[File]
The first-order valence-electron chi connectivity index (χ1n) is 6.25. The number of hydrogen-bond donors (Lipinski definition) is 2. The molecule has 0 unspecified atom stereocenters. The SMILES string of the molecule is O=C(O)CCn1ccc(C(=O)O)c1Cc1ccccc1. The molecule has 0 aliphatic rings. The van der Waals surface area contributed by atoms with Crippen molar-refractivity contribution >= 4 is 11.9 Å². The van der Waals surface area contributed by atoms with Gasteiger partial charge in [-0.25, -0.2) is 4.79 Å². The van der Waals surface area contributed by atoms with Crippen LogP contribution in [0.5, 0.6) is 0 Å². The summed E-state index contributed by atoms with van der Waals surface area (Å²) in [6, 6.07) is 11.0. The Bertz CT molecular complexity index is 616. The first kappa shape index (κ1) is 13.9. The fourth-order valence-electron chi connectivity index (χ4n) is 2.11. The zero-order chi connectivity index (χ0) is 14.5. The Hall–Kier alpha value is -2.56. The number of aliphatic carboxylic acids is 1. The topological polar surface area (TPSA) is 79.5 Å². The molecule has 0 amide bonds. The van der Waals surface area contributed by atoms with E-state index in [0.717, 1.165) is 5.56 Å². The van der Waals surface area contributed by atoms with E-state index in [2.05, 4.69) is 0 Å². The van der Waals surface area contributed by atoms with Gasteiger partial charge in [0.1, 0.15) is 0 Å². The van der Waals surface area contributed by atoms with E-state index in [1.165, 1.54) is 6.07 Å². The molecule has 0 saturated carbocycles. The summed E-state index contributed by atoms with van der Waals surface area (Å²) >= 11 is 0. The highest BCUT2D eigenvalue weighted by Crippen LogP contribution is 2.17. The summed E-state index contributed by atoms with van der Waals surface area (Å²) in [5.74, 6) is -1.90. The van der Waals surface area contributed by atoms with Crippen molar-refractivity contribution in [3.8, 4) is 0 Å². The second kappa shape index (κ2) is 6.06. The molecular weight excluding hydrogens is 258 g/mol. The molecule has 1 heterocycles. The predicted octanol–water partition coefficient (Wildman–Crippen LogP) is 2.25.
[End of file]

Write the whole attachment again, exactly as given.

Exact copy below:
The first-order valence-electron chi connectivity index (χ1n) is 6.25. The number of hydrogen-bond donors (Lipinski definition) is 2. The molecule has 0 unspecified atom stereocenters. The SMILES string of the molecule is O=C(O)CCn1ccc(C(=O)O)c1Cc1ccccc1. The molecule has 0 aliphatic rings. The van der Waals surface area contributed by atoms with Crippen molar-refractivity contribution >= 4 is 11.9 Å². The van der Waals surface area contributed by atoms with Gasteiger partial charge in [-0.25, -0.2) is 4.79 Å². The van der Waals surface area contributed by atoms with Crippen LogP contribution in [0.5, 0.6) is 0 Å². The summed E-state index contributed by atoms with van der Waals surface area (Å²) in [6, 6.07) is 11.0. The Bertz CT molecular complexity index is 616. The first kappa shape index (κ1) is 13.9. The fourth-order valence-electron chi connectivity index (χ4n) is 2.11. The zero-order chi connectivity index (χ0) is 14.5. The Hall–Kier alpha value is -2.56. The number of aliphatic carboxylic acids is 1. The topological polar surface area (TPSA) is 79.5 Å². The molecule has 0 amide bonds. The van der Waals surface area contributed by atoms with E-state index in [0.717, 1.165) is 5.56 Å². The van der Waals surface area contributed by atoms with E-state index in [2.05, 4.69) is 0 Å². The van der Waals surface area contributed by atoms with Gasteiger partial charge in [0.1, 0.15) is 0 Å². The van der Waals surface area contributed by atoms with E-state index in [1.165, 1.54) is 6.07 Å². The molecule has 0 saturated carbocycles. The summed E-state index contributed by atoms with van der Waals surface area (Å²) >= 11 is 0. The highest BCUT2D eigenvalue weighted by Crippen LogP contribution is 2.17. The summed E-state index contributed by atoms with van der Waals surface area (Å²) in [5.74, 6) is -1.90. The van der Waals surface area contributed by atoms with Crippen molar-refractivity contribution in [3.8, 4) is 0 Å². The second kappa shape index (κ2) is 6.06. The molecular weight excluding hydrogens is 258 g/mol. The molecule has 1 heterocycles. The predicted octanol–water partition coefficient (Wildman–Crippen LogP) is 2.25.